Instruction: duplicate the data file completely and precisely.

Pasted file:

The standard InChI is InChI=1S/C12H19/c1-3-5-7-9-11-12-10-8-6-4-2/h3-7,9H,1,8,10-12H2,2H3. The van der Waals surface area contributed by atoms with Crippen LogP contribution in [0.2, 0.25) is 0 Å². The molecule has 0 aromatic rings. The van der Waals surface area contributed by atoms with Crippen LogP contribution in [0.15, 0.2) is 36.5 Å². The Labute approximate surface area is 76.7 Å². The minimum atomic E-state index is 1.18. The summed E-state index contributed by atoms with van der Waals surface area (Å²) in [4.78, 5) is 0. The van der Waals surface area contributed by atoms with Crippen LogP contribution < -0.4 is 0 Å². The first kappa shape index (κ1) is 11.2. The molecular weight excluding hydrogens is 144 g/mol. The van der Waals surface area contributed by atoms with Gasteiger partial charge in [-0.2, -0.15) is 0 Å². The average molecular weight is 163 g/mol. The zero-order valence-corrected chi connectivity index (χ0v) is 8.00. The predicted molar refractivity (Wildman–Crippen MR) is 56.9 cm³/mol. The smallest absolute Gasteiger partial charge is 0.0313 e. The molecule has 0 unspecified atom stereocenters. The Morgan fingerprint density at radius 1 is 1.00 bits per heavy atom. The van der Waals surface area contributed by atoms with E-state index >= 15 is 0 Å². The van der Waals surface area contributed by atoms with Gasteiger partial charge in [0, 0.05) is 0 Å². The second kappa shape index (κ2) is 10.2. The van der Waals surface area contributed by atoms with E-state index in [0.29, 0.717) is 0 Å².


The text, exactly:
The standard InChI is InChI=1S/C12H19/c1-3-5-7-9-11-12-10-8-6-4-2/h3-7,9H,1,8,10-12H2,2H3. The van der Waals surface area contributed by atoms with Crippen LogP contribution in [0.2, 0.25) is 0 Å². The molecule has 0 aromatic rings. The van der Waals surface area contributed by atoms with Crippen LogP contribution in [0.15, 0.2) is 36.5 Å². The Labute approximate surface area is 76.7 Å². The minimum atomic E-state index is 1.18. The summed E-state index contributed by atoms with van der Waals surface area (Å²) in [4.78, 5) is 0. The van der Waals surface area contributed by atoms with Crippen LogP contribution < -0.4 is 0 Å². The first kappa shape index (κ1) is 11.2. The molecular weight excluding hydrogens is 144 g/mol. The van der Waals surface area contributed by atoms with Gasteiger partial charge in [-0.2, -0.15) is 0 Å². The average molecular weight is 163 g/mol. The zero-order valence-corrected chi connectivity index (χ0v) is 8.00. The predicted molar refractivity (Wildman–Crippen MR) is 56.9 cm³/mol. The smallest absolute Gasteiger partial charge is 0.0313 e. The molecule has 0 unspecified atom stereocenters. The Morgan fingerprint density at radius 1 is 1.00 bits per heavy atom. The van der Waals surface area contributed by atoms with E-state index >= 15 is 0 Å². The van der Waals surface area contributed by atoms with Gasteiger partial charge in [0, 0.05) is 0 Å². The second kappa shape index (κ2) is 10.2. The van der Waals surface area contributed by atoms with E-state index in [0.29, 0.717) is 0 Å².